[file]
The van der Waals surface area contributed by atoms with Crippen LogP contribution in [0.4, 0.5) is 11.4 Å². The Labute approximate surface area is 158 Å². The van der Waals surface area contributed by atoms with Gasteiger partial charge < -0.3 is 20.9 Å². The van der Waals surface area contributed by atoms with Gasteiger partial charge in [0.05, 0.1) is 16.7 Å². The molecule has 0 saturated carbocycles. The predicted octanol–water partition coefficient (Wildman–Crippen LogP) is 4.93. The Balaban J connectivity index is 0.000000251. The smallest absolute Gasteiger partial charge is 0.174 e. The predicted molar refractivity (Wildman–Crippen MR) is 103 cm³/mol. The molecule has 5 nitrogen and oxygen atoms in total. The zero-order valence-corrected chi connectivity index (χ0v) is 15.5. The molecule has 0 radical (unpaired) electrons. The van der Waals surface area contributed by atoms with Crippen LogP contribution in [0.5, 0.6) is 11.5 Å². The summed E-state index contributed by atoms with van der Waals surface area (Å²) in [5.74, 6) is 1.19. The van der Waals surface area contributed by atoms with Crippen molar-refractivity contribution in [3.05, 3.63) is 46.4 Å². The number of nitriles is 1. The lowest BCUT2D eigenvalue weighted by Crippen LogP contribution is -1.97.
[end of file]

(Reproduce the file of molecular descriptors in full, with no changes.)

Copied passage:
The van der Waals surface area contributed by atoms with Crippen LogP contribution in [0.4, 0.5) is 11.4 Å². The Labute approximate surface area is 158 Å². The van der Waals surface area contributed by atoms with Gasteiger partial charge < -0.3 is 20.9 Å². The van der Waals surface area contributed by atoms with Gasteiger partial charge in [0.05, 0.1) is 16.7 Å². The molecule has 0 saturated carbocycles. The predicted octanol–water partition coefficient (Wildman–Crippen LogP) is 4.93. The Balaban J connectivity index is 0.000000251. The smallest absolute Gasteiger partial charge is 0.174 e. The predicted molar refractivity (Wildman–Crippen MR) is 103 cm³/mol. The molecule has 5 nitrogen and oxygen atoms in total. The zero-order valence-corrected chi connectivity index (χ0v) is 15.5. The molecule has 0 radical (unpaired) electrons. The van der Waals surface area contributed by atoms with Crippen LogP contribution in [0.5, 0.6) is 11.5 Å². The summed E-state index contributed by atoms with van der Waals surface area (Å²) in [5.74, 6) is 1.19. The van der Waals surface area contributed by atoms with Crippen molar-refractivity contribution in [3.05, 3.63) is 46.4 Å². The number of nitriles is 1. The lowest BCUT2D eigenvalue weighted by Crippen LogP contribution is -1.97.